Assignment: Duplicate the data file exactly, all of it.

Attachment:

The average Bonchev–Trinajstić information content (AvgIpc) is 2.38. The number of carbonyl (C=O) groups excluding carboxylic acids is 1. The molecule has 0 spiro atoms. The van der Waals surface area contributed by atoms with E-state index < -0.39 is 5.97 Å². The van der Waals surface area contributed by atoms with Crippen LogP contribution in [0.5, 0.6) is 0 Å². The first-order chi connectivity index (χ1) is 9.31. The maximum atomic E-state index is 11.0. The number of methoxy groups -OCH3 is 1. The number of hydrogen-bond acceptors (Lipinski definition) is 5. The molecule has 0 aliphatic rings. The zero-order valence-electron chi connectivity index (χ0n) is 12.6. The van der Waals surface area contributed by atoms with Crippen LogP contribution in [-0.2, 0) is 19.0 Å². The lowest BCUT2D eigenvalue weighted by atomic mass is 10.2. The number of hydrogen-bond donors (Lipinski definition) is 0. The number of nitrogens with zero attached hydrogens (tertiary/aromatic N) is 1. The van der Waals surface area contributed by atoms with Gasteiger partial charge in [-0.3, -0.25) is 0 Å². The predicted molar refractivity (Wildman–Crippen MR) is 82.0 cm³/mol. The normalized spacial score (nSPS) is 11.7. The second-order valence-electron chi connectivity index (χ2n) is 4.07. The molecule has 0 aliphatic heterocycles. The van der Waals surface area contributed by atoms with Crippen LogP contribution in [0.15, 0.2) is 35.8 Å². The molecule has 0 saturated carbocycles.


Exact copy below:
The average Bonchev–Trinajstić information content (AvgIpc) is 2.38. The number of carbonyl (C=O) groups excluding carboxylic acids is 1. The molecule has 0 spiro atoms. The van der Waals surface area contributed by atoms with E-state index < -0.39 is 5.97 Å². The van der Waals surface area contributed by atoms with Crippen LogP contribution in [0.5, 0.6) is 0 Å². The first-order chi connectivity index (χ1) is 9.31. The maximum atomic E-state index is 11.0. The number of methoxy groups -OCH3 is 1. The number of hydrogen-bond acceptors (Lipinski definition) is 5. The molecule has 0 aliphatic rings. The zero-order valence-electron chi connectivity index (χ0n) is 12.6. The van der Waals surface area contributed by atoms with Crippen LogP contribution in [-0.2, 0) is 19.0 Å². The lowest BCUT2D eigenvalue weighted by atomic mass is 10.2. The number of hydrogen-bond donors (Lipinski definition) is 0. The number of nitrogens with zero attached hydrogens (tertiary/aromatic N) is 1. The van der Waals surface area contributed by atoms with Gasteiger partial charge in [-0.3, -0.25) is 0 Å². The predicted molar refractivity (Wildman–Crippen MR) is 82.0 cm³/mol. The normalized spacial score (nSPS) is 11.7. The second-order valence-electron chi connectivity index (χ2n) is 4.07. The molecule has 0 aliphatic heterocycles. The van der Waals surface area contributed by atoms with Crippen LogP contribution in [0.15, 0.2) is 35.8 Å². The molecule has 0 saturated carbocycles.